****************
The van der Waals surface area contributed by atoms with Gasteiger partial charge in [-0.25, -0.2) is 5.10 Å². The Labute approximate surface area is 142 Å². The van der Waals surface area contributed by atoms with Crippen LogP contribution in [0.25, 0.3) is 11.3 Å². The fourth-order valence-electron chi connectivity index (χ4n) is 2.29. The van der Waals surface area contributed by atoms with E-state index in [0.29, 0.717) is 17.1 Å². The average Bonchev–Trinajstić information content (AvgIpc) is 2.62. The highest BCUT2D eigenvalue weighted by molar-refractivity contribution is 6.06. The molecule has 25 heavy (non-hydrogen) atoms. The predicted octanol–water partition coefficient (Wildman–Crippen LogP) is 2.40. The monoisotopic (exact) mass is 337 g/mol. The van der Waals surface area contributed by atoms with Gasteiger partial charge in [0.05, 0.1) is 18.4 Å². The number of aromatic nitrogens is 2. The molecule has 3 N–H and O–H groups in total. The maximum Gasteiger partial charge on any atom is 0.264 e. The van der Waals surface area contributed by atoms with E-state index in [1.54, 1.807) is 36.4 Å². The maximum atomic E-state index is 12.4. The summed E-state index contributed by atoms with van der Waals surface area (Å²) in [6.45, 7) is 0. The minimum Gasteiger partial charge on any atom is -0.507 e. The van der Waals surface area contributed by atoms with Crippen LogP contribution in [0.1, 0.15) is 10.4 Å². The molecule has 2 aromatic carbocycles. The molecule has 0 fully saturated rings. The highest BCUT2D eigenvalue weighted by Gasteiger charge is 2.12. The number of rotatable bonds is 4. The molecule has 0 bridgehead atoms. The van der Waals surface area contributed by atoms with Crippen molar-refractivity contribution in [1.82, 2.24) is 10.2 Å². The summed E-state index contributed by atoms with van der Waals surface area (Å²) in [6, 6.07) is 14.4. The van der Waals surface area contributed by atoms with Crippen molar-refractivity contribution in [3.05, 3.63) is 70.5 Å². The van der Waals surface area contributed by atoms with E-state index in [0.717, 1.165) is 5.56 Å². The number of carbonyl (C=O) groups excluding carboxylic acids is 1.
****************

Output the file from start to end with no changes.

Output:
The van der Waals surface area contributed by atoms with Gasteiger partial charge in [-0.25, -0.2) is 5.10 Å². The Labute approximate surface area is 142 Å². The van der Waals surface area contributed by atoms with Crippen LogP contribution in [0.25, 0.3) is 11.3 Å². The fourth-order valence-electron chi connectivity index (χ4n) is 2.29. The van der Waals surface area contributed by atoms with E-state index in [0.29, 0.717) is 17.1 Å². The average Bonchev–Trinajstić information content (AvgIpc) is 2.62. The highest BCUT2D eigenvalue weighted by molar-refractivity contribution is 6.06. The molecule has 25 heavy (non-hydrogen) atoms. The predicted octanol–water partition coefficient (Wildman–Crippen LogP) is 2.40. The monoisotopic (exact) mass is 337 g/mol. The van der Waals surface area contributed by atoms with Gasteiger partial charge in [0.05, 0.1) is 18.4 Å². The number of aromatic nitrogens is 2. The molecule has 3 N–H and O–H groups in total. The maximum Gasteiger partial charge on any atom is 0.264 e. The van der Waals surface area contributed by atoms with E-state index in [1.54, 1.807) is 36.4 Å². The maximum atomic E-state index is 12.4. The summed E-state index contributed by atoms with van der Waals surface area (Å²) in [6.45, 7) is 0. The minimum Gasteiger partial charge on any atom is -0.507 e. The van der Waals surface area contributed by atoms with Crippen LogP contribution in [0.1, 0.15) is 10.4 Å². The molecule has 2 aromatic carbocycles. The molecule has 0 fully saturated rings. The highest BCUT2D eigenvalue weighted by Gasteiger charge is 2.12. The number of rotatable bonds is 4. The molecule has 0 bridgehead atoms. The van der Waals surface area contributed by atoms with Crippen molar-refractivity contribution in [1.82, 2.24) is 10.2 Å². The summed E-state index contributed by atoms with van der Waals surface area (Å²) in [6, 6.07) is 14.4. The van der Waals surface area contributed by atoms with Crippen molar-refractivity contribution in [3.05, 3.63) is 70.5 Å². The van der Waals surface area contributed by atoms with E-state index in [0.717, 1.165) is 5.56 Å². The number of carbonyl (C=O) groups excluding carboxylic acids is 1.